Alter vs. Altar
- Alter is a verb that means “to change or modify.”
- Altar is a noun that refers to an elevated structure that is at the center of a religious ceremony or ritual.
- ○ He wanted to alter his truck to make it more elevated than normal.
- ○ For the sake of tradition, my family and I left roses at the altar at the church.
Misplaced Letters Can Alter Your Sentence
Which is correct?
- The wife-to-be wanted to alter the wedding altar at the last minute.
- The wife-to-be wanted to altar the wedding alter at the last minute.
Option A is correct.
One misplaced letter can render your sentence nonsensical. If you want to be a skilled writer, you should have comprehensive knowledge on tricky words like alter and altar. Yes, alter is a verb and altar is a noun. But there’s a bit more to it. Learn more about these words below.
“Alter” Definition and Examples
Alter is always used as a verb. It means “to modify oneself or something.”
Alter typically implies that the change was small but significant. To put it another way, the change generally causes no loss of original identity.
The book has been altered, as most are when they become movies.
The teacher is altering the assignment to suit the student’s needs.
She did not alter her behavior, even after the parent-teacher conference.
Alter ego is a noun that refers to someone’s “second identity.” It’s also sometimes used to refer to a close friend.
Super Man is Clark Kent’s alter ego.
Vicky is basically my alter ego.
The compound word mind-altering is an adjective that describes something (usually a drug) that “causes changes in mood or thought.”
As a psychiatry student, I studied all types of mind-altering substances.
“Altar” Definition and Examples
Altar is always used as a noun. It’s a table or any type of raised structure that is the center of religious worship, rituals, or ceremonies. For example, a wedding altar refers to the spot where the couple exchange vows and get married.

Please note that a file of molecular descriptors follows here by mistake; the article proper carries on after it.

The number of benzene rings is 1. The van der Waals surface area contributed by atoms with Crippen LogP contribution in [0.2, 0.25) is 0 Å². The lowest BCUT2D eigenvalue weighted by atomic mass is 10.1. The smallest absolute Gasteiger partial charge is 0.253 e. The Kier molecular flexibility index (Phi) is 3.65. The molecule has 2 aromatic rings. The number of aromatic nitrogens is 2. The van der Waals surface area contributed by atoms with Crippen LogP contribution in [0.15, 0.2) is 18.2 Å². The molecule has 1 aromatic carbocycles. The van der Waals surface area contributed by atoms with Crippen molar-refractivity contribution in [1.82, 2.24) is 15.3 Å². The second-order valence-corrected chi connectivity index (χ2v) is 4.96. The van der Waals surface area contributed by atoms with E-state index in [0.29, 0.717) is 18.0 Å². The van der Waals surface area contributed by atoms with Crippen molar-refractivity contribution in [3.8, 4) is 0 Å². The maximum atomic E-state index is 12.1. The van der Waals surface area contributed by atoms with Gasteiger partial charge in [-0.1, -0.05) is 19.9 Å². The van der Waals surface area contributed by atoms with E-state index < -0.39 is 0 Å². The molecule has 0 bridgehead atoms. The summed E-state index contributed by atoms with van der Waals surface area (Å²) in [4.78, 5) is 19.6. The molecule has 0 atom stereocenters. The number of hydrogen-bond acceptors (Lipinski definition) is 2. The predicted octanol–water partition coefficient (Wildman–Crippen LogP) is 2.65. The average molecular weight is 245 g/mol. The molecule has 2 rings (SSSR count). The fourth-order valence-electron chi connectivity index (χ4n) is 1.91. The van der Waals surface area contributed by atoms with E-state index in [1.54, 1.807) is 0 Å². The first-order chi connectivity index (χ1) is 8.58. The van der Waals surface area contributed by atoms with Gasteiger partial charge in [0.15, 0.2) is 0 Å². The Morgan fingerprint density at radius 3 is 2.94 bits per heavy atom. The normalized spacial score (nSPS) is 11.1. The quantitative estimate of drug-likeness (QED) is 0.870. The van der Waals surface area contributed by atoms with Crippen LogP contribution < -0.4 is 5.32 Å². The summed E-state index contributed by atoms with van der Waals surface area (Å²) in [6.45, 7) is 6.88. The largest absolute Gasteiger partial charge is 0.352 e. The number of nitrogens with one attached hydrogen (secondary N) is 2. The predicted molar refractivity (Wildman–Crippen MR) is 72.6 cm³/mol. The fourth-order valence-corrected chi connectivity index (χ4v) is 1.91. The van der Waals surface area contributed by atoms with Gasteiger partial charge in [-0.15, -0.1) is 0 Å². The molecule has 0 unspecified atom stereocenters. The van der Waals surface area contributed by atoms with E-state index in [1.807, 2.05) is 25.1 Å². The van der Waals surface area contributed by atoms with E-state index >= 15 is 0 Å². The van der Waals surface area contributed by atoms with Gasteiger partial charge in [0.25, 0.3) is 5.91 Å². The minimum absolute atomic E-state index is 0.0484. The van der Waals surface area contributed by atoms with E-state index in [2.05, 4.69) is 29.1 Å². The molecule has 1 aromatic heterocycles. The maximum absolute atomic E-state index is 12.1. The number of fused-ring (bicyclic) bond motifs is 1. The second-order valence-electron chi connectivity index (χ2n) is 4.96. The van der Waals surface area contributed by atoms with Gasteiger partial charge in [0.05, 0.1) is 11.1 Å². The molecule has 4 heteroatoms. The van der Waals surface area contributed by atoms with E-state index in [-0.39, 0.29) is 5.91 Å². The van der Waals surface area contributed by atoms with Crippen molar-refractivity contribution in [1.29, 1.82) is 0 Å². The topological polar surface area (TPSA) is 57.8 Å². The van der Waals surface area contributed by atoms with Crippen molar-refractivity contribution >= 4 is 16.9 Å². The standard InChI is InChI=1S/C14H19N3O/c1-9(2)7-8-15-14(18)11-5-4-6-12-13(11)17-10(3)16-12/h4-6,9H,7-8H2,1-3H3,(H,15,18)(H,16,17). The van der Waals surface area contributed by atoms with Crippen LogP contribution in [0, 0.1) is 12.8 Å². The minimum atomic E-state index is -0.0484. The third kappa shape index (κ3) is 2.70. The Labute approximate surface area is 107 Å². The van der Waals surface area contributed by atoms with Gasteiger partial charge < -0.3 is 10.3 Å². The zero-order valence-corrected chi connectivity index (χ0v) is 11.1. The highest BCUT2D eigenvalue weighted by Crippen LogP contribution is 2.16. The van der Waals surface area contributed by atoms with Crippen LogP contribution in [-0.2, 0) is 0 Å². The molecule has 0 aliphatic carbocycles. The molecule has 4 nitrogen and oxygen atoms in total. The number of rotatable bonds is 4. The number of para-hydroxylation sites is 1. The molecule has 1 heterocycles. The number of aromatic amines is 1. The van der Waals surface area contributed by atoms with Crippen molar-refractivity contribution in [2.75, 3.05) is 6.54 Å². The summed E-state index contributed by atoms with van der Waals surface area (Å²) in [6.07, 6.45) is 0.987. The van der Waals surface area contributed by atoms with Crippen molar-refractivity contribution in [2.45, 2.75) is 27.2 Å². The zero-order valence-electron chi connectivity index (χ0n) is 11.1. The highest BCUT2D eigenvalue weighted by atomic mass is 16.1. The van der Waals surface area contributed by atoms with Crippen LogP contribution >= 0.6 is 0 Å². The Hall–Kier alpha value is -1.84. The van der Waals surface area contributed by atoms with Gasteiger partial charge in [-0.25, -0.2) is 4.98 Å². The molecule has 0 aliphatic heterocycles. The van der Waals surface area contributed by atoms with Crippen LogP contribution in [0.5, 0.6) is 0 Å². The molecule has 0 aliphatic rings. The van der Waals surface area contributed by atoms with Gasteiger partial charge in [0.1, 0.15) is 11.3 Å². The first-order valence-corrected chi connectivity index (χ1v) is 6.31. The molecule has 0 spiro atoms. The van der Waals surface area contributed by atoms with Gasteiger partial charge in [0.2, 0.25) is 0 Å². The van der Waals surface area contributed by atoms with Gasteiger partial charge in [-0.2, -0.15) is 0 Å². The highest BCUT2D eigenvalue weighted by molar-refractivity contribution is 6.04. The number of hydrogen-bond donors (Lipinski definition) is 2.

To get left at the altar means to be broken up with on the day of your wedding (yikes).
As a Christian, I received my communion at the church’s altar.
The wedding altar was decorated with hundreds and hundreds of daffodils.
My aunt was left at the altar, but proceeded with the party either way.
My friends and I built a makeshift altar when we were young where we promised to be best friends forever.
Altar is also sometimes used figuratively in the expression at/on the altar (of something). It’s used to give something great importance, and usually at the sacrifice of something else.
Skylar did not want to give up her work-life balance on the altar of a high-paying promotion.
It’s not uncommon for consumer trust to be destroyed at the altar of deceiving marketing tactics.
Using “Altar” and “Alter” Correctly
If you’re having trouble remembering the difference between alter and altar, just consider the spelling. Alter is always used as a verb (and both have “e’s”). Altar only ever functions as a noun.
If this mnemonic tip can’t help you, LanguageTool can. This multilingual spelling and grammar checker can correct various types of errors (including the misuse of alter and alter), suggest formatting improvements, and improve your style and tone by helping rephrase your sentences.